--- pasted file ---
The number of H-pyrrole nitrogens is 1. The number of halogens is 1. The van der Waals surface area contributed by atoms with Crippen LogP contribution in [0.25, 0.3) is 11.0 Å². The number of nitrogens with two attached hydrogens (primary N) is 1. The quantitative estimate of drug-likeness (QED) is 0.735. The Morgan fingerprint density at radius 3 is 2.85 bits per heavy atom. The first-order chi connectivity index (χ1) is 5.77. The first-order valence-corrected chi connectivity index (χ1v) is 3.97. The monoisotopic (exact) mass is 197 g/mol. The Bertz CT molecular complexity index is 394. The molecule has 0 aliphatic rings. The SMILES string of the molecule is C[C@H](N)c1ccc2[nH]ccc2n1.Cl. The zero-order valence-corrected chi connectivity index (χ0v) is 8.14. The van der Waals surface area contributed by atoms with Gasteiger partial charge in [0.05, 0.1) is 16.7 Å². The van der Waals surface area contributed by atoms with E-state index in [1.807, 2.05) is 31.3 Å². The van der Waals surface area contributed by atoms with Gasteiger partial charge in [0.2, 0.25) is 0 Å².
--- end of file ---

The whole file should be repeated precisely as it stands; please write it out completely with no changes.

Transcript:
The number of H-pyrrole nitrogens is 1. The number of halogens is 1. The van der Waals surface area contributed by atoms with Crippen LogP contribution in [0.25, 0.3) is 11.0 Å². The number of nitrogens with two attached hydrogens (primary N) is 1. The quantitative estimate of drug-likeness (QED) is 0.735. The Morgan fingerprint density at radius 3 is 2.85 bits per heavy atom. The first-order chi connectivity index (χ1) is 5.77. The first-order valence-corrected chi connectivity index (χ1v) is 3.97. The monoisotopic (exact) mass is 197 g/mol. The Bertz CT molecular complexity index is 394. The molecule has 0 aliphatic rings. The SMILES string of the molecule is C[C@H](N)c1ccc2[nH]ccc2n1.Cl. The zero-order valence-corrected chi connectivity index (χ0v) is 8.14. The van der Waals surface area contributed by atoms with Gasteiger partial charge in [0.05, 0.1) is 16.7 Å². The van der Waals surface area contributed by atoms with E-state index in [1.807, 2.05) is 31.3 Å². The van der Waals surface area contributed by atoms with Gasteiger partial charge in [0.2, 0.25) is 0 Å².